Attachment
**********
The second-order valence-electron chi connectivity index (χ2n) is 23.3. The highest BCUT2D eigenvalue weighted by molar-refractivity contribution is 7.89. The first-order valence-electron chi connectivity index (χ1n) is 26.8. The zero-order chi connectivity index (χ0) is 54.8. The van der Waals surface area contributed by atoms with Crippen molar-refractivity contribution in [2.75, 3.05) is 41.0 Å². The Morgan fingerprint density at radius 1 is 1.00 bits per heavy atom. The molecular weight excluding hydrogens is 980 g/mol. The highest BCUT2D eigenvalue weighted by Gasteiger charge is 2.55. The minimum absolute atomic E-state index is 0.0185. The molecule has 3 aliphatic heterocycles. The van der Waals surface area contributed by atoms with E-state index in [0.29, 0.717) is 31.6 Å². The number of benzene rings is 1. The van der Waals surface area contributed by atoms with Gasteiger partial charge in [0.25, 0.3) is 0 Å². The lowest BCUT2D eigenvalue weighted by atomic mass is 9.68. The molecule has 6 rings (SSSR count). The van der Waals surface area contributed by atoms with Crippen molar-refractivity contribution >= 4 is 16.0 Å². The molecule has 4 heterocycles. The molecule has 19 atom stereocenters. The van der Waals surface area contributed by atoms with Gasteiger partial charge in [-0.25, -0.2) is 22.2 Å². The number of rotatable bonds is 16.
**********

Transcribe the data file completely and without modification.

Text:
The second-order valence-electron chi connectivity index (χ2n) is 23.3. The highest BCUT2D eigenvalue weighted by molar-refractivity contribution is 7.89. The first-order valence-electron chi connectivity index (χ1n) is 26.8. The zero-order chi connectivity index (χ0) is 54.8. The van der Waals surface area contributed by atoms with Crippen molar-refractivity contribution in [2.75, 3.05) is 41.0 Å². The Morgan fingerprint density at radius 1 is 1.00 bits per heavy atom. The molecular weight excluding hydrogens is 980 g/mol. The highest BCUT2D eigenvalue weighted by Gasteiger charge is 2.55. The minimum absolute atomic E-state index is 0.0185. The molecule has 3 aliphatic heterocycles. The van der Waals surface area contributed by atoms with E-state index in [0.29, 0.717) is 31.6 Å². The number of benzene rings is 1. The van der Waals surface area contributed by atoms with Gasteiger partial charge in [0.25, 0.3) is 0 Å². The lowest BCUT2D eigenvalue weighted by atomic mass is 9.68. The molecule has 6 rings (SSSR count). The van der Waals surface area contributed by atoms with Crippen molar-refractivity contribution >= 4 is 16.0 Å². The molecule has 4 heterocycles. The molecule has 19 atom stereocenters. The van der Waals surface area contributed by atoms with Gasteiger partial charge in [-0.25, -0.2) is 22.2 Å². The number of rotatable bonds is 16.